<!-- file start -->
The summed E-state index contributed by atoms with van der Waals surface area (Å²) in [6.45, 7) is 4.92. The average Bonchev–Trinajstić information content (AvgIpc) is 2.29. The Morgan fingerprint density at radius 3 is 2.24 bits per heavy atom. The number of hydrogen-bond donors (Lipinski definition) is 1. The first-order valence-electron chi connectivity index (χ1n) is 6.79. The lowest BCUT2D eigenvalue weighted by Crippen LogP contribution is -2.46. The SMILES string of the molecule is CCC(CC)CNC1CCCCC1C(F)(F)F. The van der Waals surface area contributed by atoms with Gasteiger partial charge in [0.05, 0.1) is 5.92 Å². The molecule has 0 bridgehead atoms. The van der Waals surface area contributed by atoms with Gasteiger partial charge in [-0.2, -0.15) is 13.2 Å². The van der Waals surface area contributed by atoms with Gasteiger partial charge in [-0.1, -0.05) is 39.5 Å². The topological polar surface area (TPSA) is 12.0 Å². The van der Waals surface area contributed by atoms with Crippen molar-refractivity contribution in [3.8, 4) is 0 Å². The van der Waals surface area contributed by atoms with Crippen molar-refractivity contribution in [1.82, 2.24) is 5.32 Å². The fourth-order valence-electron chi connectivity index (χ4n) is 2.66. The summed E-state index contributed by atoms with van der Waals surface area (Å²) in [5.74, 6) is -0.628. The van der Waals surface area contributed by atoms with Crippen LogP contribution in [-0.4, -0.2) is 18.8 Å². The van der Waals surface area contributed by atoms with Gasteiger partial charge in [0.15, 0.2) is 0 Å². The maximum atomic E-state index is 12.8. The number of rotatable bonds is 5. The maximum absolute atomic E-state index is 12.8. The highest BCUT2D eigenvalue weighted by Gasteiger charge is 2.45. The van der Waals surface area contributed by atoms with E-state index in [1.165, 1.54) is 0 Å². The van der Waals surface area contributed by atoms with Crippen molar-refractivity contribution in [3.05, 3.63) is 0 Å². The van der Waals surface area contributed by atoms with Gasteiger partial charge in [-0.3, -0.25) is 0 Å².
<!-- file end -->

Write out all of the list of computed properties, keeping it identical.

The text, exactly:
The summed E-state index contributed by atoms with van der Waals surface area (Å²) in [6.45, 7) is 4.92. The average Bonchev–Trinajstić information content (AvgIpc) is 2.29. The Morgan fingerprint density at radius 3 is 2.24 bits per heavy atom. The number of hydrogen-bond donors (Lipinski definition) is 1. The first-order valence-electron chi connectivity index (χ1n) is 6.79. The lowest BCUT2D eigenvalue weighted by Crippen LogP contribution is -2.46. The SMILES string of the molecule is CCC(CC)CNC1CCCCC1C(F)(F)F. The van der Waals surface area contributed by atoms with Gasteiger partial charge in [0.05, 0.1) is 5.92 Å². The molecule has 0 bridgehead atoms. The van der Waals surface area contributed by atoms with Gasteiger partial charge in [-0.2, -0.15) is 13.2 Å². The van der Waals surface area contributed by atoms with Gasteiger partial charge in [-0.1, -0.05) is 39.5 Å². The topological polar surface area (TPSA) is 12.0 Å². The van der Waals surface area contributed by atoms with Crippen molar-refractivity contribution in [3.8, 4) is 0 Å². The van der Waals surface area contributed by atoms with Crippen molar-refractivity contribution in [1.82, 2.24) is 5.32 Å². The fourth-order valence-electron chi connectivity index (χ4n) is 2.66. The summed E-state index contributed by atoms with van der Waals surface area (Å²) in [5.74, 6) is -0.628. The van der Waals surface area contributed by atoms with Crippen LogP contribution in [-0.4, -0.2) is 18.8 Å². The van der Waals surface area contributed by atoms with Gasteiger partial charge in [0.15, 0.2) is 0 Å². The maximum atomic E-state index is 12.8. The number of rotatable bonds is 5. The maximum absolute atomic E-state index is 12.8. The highest BCUT2D eigenvalue weighted by Gasteiger charge is 2.45. The van der Waals surface area contributed by atoms with E-state index in [1.165, 1.54) is 0 Å². The van der Waals surface area contributed by atoms with Crippen molar-refractivity contribution in [3.05, 3.63) is 0 Å². The van der Waals surface area contributed by atoms with Gasteiger partial charge in [-0.3, -0.25) is 0 Å².